# Translativity of a summation method

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The property of the method consisting in the preservation of summability of a series after adding to or deleting from it a finite number of terms. More precisely, a summation method is said to be translative if the summability of the series to the sum implies that the series is summable by the same method to the sum , and conversely. For a summation method defined by transformation of the sequence into a sequence or function, the property of translativity consists of the equivalence of the conditions and If the summation method is defined by a regular matrix (cf. Regular summation methods), then this means that (1)

always implies that (2)

and conversely. In cases when such an inference only holds in one direction, the method is called right translative if (1) implies (2) but the converse is false, or left translative if (2) implies (1) but the converse is false.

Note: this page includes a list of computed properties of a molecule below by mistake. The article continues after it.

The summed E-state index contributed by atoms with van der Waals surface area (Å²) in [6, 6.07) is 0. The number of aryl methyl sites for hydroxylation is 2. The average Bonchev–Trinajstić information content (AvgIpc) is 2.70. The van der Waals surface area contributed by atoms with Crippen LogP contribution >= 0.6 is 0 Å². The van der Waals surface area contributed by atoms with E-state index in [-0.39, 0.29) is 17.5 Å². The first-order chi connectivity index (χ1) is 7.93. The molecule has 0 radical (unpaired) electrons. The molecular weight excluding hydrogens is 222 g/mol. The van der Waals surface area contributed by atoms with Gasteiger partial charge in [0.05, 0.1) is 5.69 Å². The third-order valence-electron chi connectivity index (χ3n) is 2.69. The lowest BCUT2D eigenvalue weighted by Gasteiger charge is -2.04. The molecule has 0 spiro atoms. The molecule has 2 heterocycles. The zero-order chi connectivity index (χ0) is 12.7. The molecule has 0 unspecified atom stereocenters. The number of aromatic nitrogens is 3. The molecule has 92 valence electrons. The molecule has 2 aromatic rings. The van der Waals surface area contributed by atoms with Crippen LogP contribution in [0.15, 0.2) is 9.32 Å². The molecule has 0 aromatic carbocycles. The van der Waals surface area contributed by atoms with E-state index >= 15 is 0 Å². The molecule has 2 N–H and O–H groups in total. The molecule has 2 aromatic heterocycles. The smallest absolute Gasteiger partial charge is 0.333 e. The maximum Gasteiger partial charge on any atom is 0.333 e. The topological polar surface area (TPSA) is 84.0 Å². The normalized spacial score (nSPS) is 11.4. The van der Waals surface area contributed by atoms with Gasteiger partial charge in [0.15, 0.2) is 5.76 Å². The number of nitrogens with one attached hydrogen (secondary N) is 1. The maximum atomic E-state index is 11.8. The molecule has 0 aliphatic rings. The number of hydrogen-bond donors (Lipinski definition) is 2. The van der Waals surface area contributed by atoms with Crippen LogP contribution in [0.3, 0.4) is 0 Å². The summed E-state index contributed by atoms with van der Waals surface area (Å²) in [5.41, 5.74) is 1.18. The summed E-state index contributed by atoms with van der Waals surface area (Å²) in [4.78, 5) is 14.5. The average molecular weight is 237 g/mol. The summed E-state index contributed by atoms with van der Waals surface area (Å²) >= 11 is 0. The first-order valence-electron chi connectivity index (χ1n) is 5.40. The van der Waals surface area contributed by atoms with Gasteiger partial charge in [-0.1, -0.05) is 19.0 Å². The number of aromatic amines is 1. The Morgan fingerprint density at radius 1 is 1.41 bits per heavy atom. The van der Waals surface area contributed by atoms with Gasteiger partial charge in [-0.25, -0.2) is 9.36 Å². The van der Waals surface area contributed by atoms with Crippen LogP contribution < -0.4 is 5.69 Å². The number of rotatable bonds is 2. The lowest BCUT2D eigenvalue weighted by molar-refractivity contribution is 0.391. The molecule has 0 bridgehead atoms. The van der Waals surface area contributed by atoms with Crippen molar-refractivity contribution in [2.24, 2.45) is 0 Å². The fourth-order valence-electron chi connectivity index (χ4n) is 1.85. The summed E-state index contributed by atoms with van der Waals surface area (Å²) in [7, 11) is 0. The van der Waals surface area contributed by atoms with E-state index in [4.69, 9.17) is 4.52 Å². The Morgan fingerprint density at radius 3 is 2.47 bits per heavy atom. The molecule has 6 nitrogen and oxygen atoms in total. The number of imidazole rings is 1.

Many widely used summation methods have the property of translativity; for example, the Cesàro summation methods for , the Riesz summation method for and the Abel summation method are translative; the Borel summation method is left translative.

How to Cite This Entry:
Translativity of a summation method. Encyclopedia of Mathematics. URL: http://encyclopediaofmath.org/index.php?title=Translativity_of_a_summation_method&oldid=37081
This article was adapted from an original article by I.I. Volkov (originator), which appeared in Encyclopedia of Mathematics - ISBN 1402006098. See original article